Reviews - Specialty Releases


Film Review: Demi-Soeur

Sweet trifle of a comedy about a mentally challenged spinster who escapes her rest home with her beloved tortoise to connect with a long-lost but unwilling half-brother. Vet French stars Josiane Balasko and Michel Blanc make all this watchable, especially as restful home entertainment for seasoned Francophiles.

Feb 5, 2014

-By Doris Toumarkine


filmjournal/photos/stylus/1393858-Demi_Soeur_Md.jpg

For movie details, please click here.

As a comedienne, actor, director and writer, Josiane Balasko has had a long and storied career in film (notably the Bronzés comedies, Golden Globe winner French Twist and her remarkable dramatic turn in the shamefully underseen The Hedgehog). Her Demi-Soeur co-star Michel Blanc shares a similar background, renown and countless film credits, including Patrice Leconte’s quirky Monsieur Hire. In this two-hander, they embody lost souls who butt heads before bonding. Nothing new in that, but the performances, low-key plot and provincial locales afford freshness.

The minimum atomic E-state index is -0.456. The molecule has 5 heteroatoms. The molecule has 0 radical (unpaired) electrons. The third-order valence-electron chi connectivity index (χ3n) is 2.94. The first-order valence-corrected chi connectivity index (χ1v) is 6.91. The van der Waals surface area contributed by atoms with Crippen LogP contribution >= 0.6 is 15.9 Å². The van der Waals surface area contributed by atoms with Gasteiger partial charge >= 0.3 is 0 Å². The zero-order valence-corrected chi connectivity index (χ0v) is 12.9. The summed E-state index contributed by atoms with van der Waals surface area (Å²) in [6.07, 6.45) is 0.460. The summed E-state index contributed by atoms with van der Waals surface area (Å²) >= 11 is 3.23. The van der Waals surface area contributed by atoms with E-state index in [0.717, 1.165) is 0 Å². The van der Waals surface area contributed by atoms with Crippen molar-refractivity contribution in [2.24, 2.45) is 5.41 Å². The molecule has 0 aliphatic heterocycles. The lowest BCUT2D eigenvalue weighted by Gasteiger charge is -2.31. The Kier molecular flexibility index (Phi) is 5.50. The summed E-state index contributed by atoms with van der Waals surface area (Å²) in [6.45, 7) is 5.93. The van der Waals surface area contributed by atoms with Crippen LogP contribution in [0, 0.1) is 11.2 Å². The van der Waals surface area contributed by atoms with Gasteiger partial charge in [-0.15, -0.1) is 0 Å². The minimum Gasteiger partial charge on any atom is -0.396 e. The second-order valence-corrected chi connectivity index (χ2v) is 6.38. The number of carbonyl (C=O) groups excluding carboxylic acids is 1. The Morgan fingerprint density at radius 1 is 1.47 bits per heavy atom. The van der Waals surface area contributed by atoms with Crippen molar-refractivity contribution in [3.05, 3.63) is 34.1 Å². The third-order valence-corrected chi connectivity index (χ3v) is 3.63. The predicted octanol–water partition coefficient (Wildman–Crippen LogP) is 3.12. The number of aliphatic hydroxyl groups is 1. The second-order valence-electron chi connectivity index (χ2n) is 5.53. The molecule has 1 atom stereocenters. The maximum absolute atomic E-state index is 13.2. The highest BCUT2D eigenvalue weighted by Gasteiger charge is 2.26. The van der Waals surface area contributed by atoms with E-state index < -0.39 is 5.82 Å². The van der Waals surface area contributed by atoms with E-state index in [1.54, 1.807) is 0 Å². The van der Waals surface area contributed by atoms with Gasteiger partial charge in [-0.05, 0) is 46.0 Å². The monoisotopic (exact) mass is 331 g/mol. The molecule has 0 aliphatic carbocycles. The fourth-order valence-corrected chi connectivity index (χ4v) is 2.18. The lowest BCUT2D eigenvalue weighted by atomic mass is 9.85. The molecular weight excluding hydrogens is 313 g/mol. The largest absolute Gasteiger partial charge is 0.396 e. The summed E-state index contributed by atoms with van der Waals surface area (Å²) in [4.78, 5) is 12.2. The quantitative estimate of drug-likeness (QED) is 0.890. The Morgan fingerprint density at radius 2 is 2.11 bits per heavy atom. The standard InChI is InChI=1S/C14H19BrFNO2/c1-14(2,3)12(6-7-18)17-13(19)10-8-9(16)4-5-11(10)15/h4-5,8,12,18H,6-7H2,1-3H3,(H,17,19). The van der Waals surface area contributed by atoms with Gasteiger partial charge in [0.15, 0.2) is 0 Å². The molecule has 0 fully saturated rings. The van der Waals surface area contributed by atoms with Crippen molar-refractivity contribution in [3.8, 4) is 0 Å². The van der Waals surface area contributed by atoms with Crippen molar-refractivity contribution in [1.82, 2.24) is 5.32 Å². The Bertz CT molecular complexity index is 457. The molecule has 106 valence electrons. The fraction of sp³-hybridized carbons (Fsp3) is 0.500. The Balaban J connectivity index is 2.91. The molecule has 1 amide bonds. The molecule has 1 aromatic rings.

Demi-Soeur has so clean and clear an arc that it takes no imagination to see where it’s all going. But so what? Nice is a nice change for a change, especially these days. And loyal French film fans will take as happy—if not as eventful—a journey as Nénette, Balasko’s clueless and oft-cheerful half-sister and halfwit heroine.

In Balasko’s simple story, Nénette mourns her mother’s death and her own subsequent placement in an old-age home. Relocated to the facility with her beloved tortoise Tootie, she longs to escape to find her lost father. Managing to break free, she and Tootie embark upon that familiar road-trip movie trope that leads to many adventures in the provinces.

Nénette gets lost, loses her suitcase, wanders along country roads and through a forest, where she encounters animals and a loud and raucous rave/happening. The band Black Iron Bitches and screaming lead vocalist Too Much (Sarah Suco) perform, delivering the raw metal rock their name implies. Too Much and Silver (George Aguilar), a hanger-on in the band’s retinue, become protective of Nénette. A later encounter when an unexpected police raid forces the band to hide their stash of Ecstasy pills in Nénette’s bag (unbeknownst to her, of course) will create further complications.